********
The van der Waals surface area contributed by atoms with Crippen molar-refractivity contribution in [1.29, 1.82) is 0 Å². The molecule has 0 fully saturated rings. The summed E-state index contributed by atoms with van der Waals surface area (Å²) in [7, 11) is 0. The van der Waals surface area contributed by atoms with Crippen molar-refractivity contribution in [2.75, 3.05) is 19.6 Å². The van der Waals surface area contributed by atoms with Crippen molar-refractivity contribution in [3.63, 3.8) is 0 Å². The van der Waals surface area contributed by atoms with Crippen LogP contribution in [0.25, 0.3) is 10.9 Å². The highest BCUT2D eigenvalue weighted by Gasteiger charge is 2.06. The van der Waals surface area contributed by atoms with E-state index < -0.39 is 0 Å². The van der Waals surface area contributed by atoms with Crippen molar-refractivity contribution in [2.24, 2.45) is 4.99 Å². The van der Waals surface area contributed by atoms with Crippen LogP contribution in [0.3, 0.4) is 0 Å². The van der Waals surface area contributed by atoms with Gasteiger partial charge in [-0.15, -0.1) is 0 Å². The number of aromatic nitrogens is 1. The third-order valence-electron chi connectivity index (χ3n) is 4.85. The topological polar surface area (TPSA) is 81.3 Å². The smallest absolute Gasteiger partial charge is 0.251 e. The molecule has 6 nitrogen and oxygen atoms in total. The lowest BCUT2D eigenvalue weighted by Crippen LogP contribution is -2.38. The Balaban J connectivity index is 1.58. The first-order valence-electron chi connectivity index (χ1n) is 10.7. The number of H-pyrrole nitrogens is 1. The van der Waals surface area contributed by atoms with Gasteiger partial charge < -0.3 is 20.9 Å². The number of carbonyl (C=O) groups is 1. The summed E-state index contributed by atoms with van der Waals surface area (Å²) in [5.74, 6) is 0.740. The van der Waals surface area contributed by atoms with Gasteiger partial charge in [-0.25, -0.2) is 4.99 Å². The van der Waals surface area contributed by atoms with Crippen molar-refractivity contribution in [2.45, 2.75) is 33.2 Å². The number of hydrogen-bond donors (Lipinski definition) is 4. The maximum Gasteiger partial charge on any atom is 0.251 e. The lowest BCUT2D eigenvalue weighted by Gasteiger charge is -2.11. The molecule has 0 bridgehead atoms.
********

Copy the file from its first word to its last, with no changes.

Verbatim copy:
The van der Waals surface area contributed by atoms with Crippen molar-refractivity contribution in [1.29, 1.82) is 0 Å². The molecule has 0 fully saturated rings. The summed E-state index contributed by atoms with van der Waals surface area (Å²) in [7, 11) is 0. The van der Waals surface area contributed by atoms with Crippen molar-refractivity contribution in [2.75, 3.05) is 19.6 Å². The van der Waals surface area contributed by atoms with Crippen molar-refractivity contribution in [3.63, 3.8) is 0 Å². The van der Waals surface area contributed by atoms with Crippen LogP contribution in [0.25, 0.3) is 10.9 Å². The highest BCUT2D eigenvalue weighted by Gasteiger charge is 2.06. The van der Waals surface area contributed by atoms with E-state index < -0.39 is 0 Å². The van der Waals surface area contributed by atoms with Crippen molar-refractivity contribution in [2.24, 2.45) is 4.99 Å². The van der Waals surface area contributed by atoms with Crippen LogP contribution in [0.3, 0.4) is 0 Å². The van der Waals surface area contributed by atoms with Gasteiger partial charge in [-0.15, -0.1) is 0 Å². The number of aromatic nitrogens is 1. The third-order valence-electron chi connectivity index (χ3n) is 4.85. The topological polar surface area (TPSA) is 81.3 Å². The smallest absolute Gasteiger partial charge is 0.251 e. The molecule has 6 nitrogen and oxygen atoms in total. The lowest BCUT2D eigenvalue weighted by Crippen LogP contribution is -2.38. The Balaban J connectivity index is 1.58. The first-order valence-electron chi connectivity index (χ1n) is 10.7. The number of H-pyrrole nitrogens is 1. The van der Waals surface area contributed by atoms with Gasteiger partial charge < -0.3 is 20.9 Å². The number of carbonyl (C=O) groups is 1. The summed E-state index contributed by atoms with van der Waals surface area (Å²) in [5.74, 6) is 0.740. The van der Waals surface area contributed by atoms with Gasteiger partial charge in [-0.25, -0.2) is 4.99 Å². The van der Waals surface area contributed by atoms with Crippen molar-refractivity contribution in [2.45, 2.75) is 33.2 Å². The number of hydrogen-bond donors (Lipinski definition) is 4. The maximum Gasteiger partial charge on any atom is 0.251 e. The lowest BCUT2D eigenvalue weighted by Gasteiger charge is -2.11. The molecule has 0 bridgehead atoms.